Life. It gets busy sometimes. It gets overwhelming sometimes. We all experience moments when there doesn’t seem to be a way to wade through the clutter and do what we know we need.
I suggest a simple approach. 1. Take a deep breath. 2. Identify what you need. 3. Do it.
Even one hour. Just take it and do it.
Today, I stole a good hour and a half and had the most amazing little jaunt with my beloved bike. Together we climbed some good hills, coasted through some forest, and even stopped to chat with a deer.
Don’t forget to breathe and give yourself the gift of time to do what you love. You deserve it.
This year was my fourth time attending. Thus, only three years ago, I showed up at this massive conference and I didn’t know anybody. At that time, I had written my book ‘Just a Girl and a Bike’, but I had no idea how to put it together and get it out there. My goal was simply for even one person to read it and feel inspired and infused with belief in themselves. Well, I’ll be honest, tears are trickling right now as I write this, because that goal has been surpassed. And not just because I have been able to get my book into many hands of people who needed the message within, but because this time at When Words Collide I had a profound and touching experience.
The second time I attended When Words Collide, I signed up to give a presentation on steps to self-publish. I was terrified – I questioned what I really knew. But, I had learned that this conference was about sharing with each other what we had learned along the way. It was a fantastic experience. I did the presentation the next year, and again this year.
This morning, this memory from about six years ago today popped up into my world. This was the day that I biked to the top of Mortirolo, a very famous mountain in Italy. This mountain belongs to the professional cycling race known as the Giro d’Italia. Mortirolo is one of thethe mosttalked about mountains in the road cycling world. Some of the pro cyclists themselves have claimed it to be the most challenging climb they have done. Yet, little ‘ole me somehow made it up there, one pedal stroke at at time, pigtails in tow. It’s true.
Sometimes I still can’t believe that I did make it to that summit. The picture of me was taken right at the point where I doubted that I could do it, and wondered what I was doing there. My husband, who has played the role of my coach numerous timesover the years, convinced me that I was choosing to talk myself out of it. He was right. He told me to do one switchback at a time. He told me notto stop during a steep incline as it would be really hard, if not impossible, to get going again. He told me to take a break at the flatter part of each turn. He told me breathe, and to regroupduring each break.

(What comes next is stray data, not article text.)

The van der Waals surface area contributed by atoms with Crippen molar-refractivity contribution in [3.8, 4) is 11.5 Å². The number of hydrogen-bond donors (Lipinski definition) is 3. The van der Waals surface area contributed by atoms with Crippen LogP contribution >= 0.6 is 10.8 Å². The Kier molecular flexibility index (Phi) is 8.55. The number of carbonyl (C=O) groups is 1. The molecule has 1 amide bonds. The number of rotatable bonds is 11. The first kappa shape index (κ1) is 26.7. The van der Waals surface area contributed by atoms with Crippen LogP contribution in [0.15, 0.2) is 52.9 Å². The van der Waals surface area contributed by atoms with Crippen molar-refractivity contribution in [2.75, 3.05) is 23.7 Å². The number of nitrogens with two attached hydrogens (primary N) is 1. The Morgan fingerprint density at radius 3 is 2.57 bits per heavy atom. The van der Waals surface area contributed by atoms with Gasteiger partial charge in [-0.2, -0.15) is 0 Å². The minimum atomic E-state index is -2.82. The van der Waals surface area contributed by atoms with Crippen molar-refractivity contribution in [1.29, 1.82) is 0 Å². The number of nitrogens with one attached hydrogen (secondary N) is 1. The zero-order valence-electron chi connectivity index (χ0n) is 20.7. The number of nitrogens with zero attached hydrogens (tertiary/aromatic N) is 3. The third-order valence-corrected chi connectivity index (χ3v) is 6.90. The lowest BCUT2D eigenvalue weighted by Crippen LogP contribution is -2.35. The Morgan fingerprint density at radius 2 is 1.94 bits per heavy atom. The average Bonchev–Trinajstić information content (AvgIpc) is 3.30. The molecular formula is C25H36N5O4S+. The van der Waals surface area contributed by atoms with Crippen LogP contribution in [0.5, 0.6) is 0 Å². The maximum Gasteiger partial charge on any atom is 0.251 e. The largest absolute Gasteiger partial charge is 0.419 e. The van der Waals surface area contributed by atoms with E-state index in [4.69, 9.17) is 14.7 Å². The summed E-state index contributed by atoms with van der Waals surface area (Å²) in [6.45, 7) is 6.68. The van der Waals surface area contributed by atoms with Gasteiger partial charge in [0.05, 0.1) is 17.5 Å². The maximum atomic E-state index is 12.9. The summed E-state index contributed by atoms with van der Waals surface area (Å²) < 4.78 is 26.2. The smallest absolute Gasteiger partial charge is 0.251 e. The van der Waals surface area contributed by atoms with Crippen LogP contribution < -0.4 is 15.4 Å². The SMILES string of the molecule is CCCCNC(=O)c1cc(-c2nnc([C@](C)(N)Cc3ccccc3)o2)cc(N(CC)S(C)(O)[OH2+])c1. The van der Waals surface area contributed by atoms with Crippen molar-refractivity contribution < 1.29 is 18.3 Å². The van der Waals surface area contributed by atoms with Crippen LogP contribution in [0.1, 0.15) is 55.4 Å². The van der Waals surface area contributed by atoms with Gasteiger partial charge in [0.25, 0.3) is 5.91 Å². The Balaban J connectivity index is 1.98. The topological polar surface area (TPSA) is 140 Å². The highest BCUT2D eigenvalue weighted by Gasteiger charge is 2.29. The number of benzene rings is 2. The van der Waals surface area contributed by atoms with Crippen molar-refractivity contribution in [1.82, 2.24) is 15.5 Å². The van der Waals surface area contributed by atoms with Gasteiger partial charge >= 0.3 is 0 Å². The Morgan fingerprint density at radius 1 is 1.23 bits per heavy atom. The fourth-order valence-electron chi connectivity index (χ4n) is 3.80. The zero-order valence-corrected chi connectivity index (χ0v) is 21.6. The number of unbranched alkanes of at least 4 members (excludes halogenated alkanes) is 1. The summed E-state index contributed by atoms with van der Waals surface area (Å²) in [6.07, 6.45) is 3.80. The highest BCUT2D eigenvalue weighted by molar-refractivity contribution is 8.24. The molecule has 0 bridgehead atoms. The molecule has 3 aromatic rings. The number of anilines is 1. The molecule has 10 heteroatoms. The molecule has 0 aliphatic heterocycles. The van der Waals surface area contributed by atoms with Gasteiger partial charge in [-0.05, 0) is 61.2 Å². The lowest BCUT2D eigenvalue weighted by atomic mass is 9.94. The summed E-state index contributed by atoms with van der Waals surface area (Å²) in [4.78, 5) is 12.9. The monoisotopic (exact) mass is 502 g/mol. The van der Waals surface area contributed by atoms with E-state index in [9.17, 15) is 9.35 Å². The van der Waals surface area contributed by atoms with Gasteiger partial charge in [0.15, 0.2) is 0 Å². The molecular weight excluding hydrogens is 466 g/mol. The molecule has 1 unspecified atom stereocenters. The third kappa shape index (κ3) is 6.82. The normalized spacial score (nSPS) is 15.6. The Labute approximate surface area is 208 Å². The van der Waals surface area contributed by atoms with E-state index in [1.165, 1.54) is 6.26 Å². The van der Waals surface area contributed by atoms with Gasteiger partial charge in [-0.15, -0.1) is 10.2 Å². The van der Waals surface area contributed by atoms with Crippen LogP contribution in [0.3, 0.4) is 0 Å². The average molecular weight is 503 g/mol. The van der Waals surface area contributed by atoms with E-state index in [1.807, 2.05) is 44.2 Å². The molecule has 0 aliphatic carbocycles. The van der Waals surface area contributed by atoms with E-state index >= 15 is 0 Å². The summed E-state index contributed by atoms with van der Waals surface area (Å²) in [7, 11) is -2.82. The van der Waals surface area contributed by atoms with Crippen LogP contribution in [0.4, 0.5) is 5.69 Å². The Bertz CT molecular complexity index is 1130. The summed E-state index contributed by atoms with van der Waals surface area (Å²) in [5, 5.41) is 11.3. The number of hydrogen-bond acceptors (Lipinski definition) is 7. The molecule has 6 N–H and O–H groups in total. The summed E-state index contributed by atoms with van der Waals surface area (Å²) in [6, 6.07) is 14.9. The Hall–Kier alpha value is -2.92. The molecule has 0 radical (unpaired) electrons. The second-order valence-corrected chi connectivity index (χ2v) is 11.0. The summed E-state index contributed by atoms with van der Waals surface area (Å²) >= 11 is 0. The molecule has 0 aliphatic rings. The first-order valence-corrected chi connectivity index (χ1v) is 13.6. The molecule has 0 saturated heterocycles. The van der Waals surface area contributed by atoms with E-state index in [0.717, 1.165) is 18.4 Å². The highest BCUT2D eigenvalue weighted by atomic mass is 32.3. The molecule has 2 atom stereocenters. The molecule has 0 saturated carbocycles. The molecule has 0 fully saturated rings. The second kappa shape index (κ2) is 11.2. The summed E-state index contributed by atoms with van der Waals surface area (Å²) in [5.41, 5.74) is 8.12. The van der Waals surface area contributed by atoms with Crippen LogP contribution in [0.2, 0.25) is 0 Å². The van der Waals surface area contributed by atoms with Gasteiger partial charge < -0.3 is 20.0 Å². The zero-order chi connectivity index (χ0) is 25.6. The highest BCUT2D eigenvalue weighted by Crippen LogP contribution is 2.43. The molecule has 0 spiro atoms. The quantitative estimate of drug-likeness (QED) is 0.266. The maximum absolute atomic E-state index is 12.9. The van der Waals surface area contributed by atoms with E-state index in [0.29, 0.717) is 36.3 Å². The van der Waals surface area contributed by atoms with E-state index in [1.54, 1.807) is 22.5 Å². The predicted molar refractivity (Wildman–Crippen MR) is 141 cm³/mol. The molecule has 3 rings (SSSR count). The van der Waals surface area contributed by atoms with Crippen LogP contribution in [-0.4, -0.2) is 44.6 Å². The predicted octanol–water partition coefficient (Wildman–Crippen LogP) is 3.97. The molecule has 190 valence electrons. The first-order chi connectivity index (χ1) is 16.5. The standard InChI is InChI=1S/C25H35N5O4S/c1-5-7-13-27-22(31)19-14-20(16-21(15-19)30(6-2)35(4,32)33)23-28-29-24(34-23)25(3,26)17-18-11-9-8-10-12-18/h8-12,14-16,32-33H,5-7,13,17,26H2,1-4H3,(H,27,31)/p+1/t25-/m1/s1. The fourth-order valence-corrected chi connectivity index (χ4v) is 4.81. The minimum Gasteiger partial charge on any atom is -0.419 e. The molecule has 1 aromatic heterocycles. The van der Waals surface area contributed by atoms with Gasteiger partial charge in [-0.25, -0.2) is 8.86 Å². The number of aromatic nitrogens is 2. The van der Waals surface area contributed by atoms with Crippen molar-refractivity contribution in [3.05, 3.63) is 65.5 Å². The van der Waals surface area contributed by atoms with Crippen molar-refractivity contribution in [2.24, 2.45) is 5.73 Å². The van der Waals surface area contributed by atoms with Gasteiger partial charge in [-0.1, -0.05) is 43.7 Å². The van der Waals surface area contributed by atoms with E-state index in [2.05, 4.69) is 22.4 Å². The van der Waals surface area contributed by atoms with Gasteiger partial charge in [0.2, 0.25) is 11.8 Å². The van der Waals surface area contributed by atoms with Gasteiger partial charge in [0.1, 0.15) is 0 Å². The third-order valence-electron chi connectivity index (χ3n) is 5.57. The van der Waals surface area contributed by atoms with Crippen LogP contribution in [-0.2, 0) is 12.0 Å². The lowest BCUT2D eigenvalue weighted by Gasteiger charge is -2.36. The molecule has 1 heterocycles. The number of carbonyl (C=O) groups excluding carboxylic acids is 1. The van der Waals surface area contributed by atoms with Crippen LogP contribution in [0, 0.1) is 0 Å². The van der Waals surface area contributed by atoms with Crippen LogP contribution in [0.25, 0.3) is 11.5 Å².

Putting the pieces of advice he gave me into action, I made my way up some of the steepest sections of road that I have ever encountered.
We left Friday Harbour on a ferry and headed to Orcas Island. We didn’t have confirmation of a place to stay that night. We had contacted one of the few places that may have some vacancy, so we took a chance. When we arrived, we drove the peaceful, quiet road, easily sinking into the slow pace of everything and everyone around us. We found the one small ‘main town’ and a lovely breakfast. How delightful!! The food was tremendous, the view was spectacular, and who knew what the day held? After our adventures in escaping from the blazing fires in Oregon (Burning Eyes of Fire) we were definitely ready to turn over a new page on our road trip!
I was SO excited. We were finally hitting the road! It had been a while since we had done any travelling. We had just moved into our first house. It was a huge endeavour that took much more time and energy that I had anticipated. The fruits of our labor included an amazing summer in our new oasis.